When Saint Jerome was living out in the boondocks, he tamed the King of Beasts by pulling a thorn from its paw. Every medieval rendering—fleshy hand upon feline claw— reveals tenderness, as well as the fact that the painter had probably never seen a real lion.

Until not too many centuries ago, people still believed in the existence of unicorns: white, horse-like, tameable by a virgin. Marco Polo claimed this image was all wrong. Actual unicorns were black and ill-tempered, enormous and ugly. (What he’d seen turned out to have been a rhinoceros.)

A fall to earth. A massive earthquake. What on earth is going to happen next?

Bernard-Henri Lévy tweeted that the coronavirus was not a black swan but a gray rhinoceros. The difference, he said: “The second was predictable, announced, but, like the ostriches we put our heads in the sand and we didn’t want to listen.” Ostriches don’t really behave that way, but point taken.

Despicable, that concept we call “the apocalypse”—too neat, too total. At best, the end of the world gives us a lick and a promise. Like us, it’s an animal that likes to play with its food.


Atmospheric Water Vapor Frozen into Ice Crystals

According to the original timeline, today is Tax Day.

Chicago wakes to a winter weather advisory. Whirligigs of water in solid form.

Like Prince told us, sometimes it snows in April.

An asteroid the size of a house will fly by Earth today, safely as the flakes fall beyond our windows. The astronomer in the video explained, “Space is pretty big.”

One of my spouse’s co-workers signed an email, “Hope Spring is eternal!”What is the spiritual purpose of snow? Frost on the pane suggests delicacy of feeling.

Some snow spackles down like lumps of plaster. But the snow of late spring has a rarified quality. Like Swans Down cake flour, made from soft winter wheat and sifted repeatedly to be finer than all-purpose.

Scientific study says that twenty minutes of nature significantly lowers stress. The snow in the twilight, a pale blue sugar.

Ukichiro Nakaya developed a crystal morphology diagram of the diversity of snowflakes. He also made the world’s first artificial snow.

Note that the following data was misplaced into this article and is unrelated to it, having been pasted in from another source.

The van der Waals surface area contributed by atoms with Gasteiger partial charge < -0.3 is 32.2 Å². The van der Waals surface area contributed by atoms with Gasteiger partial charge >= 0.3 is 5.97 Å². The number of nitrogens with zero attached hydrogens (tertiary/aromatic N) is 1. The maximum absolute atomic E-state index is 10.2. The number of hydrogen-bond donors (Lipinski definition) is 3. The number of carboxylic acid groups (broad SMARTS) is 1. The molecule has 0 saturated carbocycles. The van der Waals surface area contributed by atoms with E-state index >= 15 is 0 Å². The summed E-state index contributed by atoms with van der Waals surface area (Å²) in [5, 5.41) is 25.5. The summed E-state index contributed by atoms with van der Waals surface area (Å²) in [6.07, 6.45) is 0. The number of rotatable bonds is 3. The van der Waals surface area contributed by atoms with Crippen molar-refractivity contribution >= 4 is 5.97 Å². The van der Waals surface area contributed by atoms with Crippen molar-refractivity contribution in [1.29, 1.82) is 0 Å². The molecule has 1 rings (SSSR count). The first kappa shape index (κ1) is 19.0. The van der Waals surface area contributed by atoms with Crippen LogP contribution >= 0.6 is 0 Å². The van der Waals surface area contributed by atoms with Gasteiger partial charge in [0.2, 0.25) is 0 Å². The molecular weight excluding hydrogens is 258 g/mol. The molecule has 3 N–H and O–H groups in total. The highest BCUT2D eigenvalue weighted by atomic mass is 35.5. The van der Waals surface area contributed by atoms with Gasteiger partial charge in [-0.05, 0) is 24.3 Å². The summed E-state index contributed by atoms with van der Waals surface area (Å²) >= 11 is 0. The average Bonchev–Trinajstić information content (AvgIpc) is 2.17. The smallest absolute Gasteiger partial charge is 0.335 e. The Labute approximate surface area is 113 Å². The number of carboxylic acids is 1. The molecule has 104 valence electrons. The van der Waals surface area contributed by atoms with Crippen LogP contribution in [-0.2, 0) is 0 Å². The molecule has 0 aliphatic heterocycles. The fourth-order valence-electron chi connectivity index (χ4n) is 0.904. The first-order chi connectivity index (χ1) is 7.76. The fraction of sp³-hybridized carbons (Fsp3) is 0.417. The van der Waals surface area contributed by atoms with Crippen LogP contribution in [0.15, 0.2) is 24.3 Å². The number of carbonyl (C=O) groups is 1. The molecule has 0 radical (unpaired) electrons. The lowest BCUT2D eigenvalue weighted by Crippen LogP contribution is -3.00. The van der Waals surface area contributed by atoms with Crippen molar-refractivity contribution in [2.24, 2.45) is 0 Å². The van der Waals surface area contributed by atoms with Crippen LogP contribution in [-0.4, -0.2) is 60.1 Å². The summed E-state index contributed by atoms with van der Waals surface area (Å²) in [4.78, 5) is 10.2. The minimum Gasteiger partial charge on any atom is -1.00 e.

The Sahara Desert was verdant at one time. Soon enough, the summer will be a swelter of melting ice pops. The globe a welter of melting ice caps.

How does snow feel about being slang for cocaine? Or a mass of static on a television screen? How does snow feel regarding snow jobs?

The birdbath with its disk of ice. Death with its ice-cold marble face. Death as phenomenon, death as concept.

What indignity to be a snowman. Peed on by dogs, head knocked off. Deliquescing.

We read “Silent Snow, Secret Snow” by Conrad Aiken in high school. “Miss Buell was saying ‘Land of perpetual snow’”—and before you know it, the protagonist has gone insane: “a secret screen of snow between himself and the world.” It gets classified as horror, but it sounds okay.

Snowbank, snowball, snowbird, snow-blind. A blizzard makes everybody look ambiguous, like angels.

O, heights of ecstasy! O, throes of despair! Emotion is not a state but a process. In that sense every person creates their own weather.

Snow me under. Wake me when it’s over. (But I know, I know. It’s never over.)

 


Kathleen Rooney is the author, most recently, of the novel Cher Ami and Major Whittlesey. Her poetry collection Where Are the Snows, winner of the X. J. Kennedy Prize, is forthcoming from Texas Review Press in fall 2022, and her novel From Dust to Stardust will be published by Lake Union next year. She lives in Chicago, with her spouse, the writer Martin Seay, and teaches at DePaul.

 

 

 

 


 

This project is partially supported by the Illinois Arts Council

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  © Ninth Letter, University of Illinois at Urbana-Champaign.